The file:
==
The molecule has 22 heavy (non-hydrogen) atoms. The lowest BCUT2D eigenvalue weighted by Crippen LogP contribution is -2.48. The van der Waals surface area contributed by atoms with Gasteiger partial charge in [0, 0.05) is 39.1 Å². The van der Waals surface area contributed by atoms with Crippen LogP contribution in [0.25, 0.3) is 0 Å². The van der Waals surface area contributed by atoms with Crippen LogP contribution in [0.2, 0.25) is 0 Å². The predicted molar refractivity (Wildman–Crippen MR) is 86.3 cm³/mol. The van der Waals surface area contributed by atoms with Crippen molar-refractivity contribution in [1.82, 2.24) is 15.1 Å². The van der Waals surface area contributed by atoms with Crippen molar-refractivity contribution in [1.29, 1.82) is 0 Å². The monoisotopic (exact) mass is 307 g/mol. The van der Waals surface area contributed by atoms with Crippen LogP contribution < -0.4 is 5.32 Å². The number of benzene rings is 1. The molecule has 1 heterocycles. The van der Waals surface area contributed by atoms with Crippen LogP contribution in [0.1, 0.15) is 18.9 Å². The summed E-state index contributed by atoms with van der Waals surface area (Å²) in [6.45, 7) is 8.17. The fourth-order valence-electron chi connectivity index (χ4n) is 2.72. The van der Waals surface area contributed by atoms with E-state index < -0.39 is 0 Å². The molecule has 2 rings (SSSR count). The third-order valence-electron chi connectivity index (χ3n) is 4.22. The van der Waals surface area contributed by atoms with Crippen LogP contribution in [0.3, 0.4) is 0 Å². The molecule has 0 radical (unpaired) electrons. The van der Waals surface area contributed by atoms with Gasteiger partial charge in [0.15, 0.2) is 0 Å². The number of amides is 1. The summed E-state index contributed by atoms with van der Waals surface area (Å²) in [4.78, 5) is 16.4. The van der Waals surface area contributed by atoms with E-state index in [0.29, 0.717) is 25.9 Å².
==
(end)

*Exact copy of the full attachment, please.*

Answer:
The molecule has 22 heavy (non-hydrogen) atoms. The lowest BCUT2D eigenvalue weighted by Crippen LogP contribution is -2.48. The van der Waals surface area contributed by atoms with Gasteiger partial charge in [0, 0.05) is 39.1 Å². The van der Waals surface area contributed by atoms with Crippen LogP contribution in [0.25, 0.3) is 0 Å². The van der Waals surface area contributed by atoms with Crippen LogP contribution in [0.2, 0.25) is 0 Å². The predicted molar refractivity (Wildman–Crippen MR) is 86.3 cm³/mol. The van der Waals surface area contributed by atoms with Crippen molar-refractivity contribution in [1.82, 2.24) is 15.1 Å². The van der Waals surface area contributed by atoms with Crippen molar-refractivity contribution in [1.29, 1.82) is 0 Å². The monoisotopic (exact) mass is 307 g/mol. The van der Waals surface area contributed by atoms with Crippen LogP contribution < -0.4 is 5.32 Å². The number of benzene rings is 1. The molecule has 1 heterocycles. The van der Waals surface area contributed by atoms with Crippen LogP contribution in [0.1, 0.15) is 18.9 Å². The summed E-state index contributed by atoms with van der Waals surface area (Å²) in [6.45, 7) is 8.17. The fourth-order valence-electron chi connectivity index (χ4n) is 2.72. The van der Waals surface area contributed by atoms with E-state index < -0.39 is 0 Å². The molecule has 2 rings (SSSR count). The third-order valence-electron chi connectivity index (χ3n) is 4.22. The van der Waals surface area contributed by atoms with Crippen LogP contribution in [0.3, 0.4) is 0 Å². The molecule has 0 radical (unpaired) electrons. The van der Waals surface area contributed by atoms with Gasteiger partial charge in [0.15, 0.2) is 0 Å². The number of amides is 1. The summed E-state index contributed by atoms with van der Waals surface area (Å²) in [4.78, 5) is 16.4. The van der Waals surface area contributed by atoms with E-state index in [0.29, 0.717) is 25.9 Å².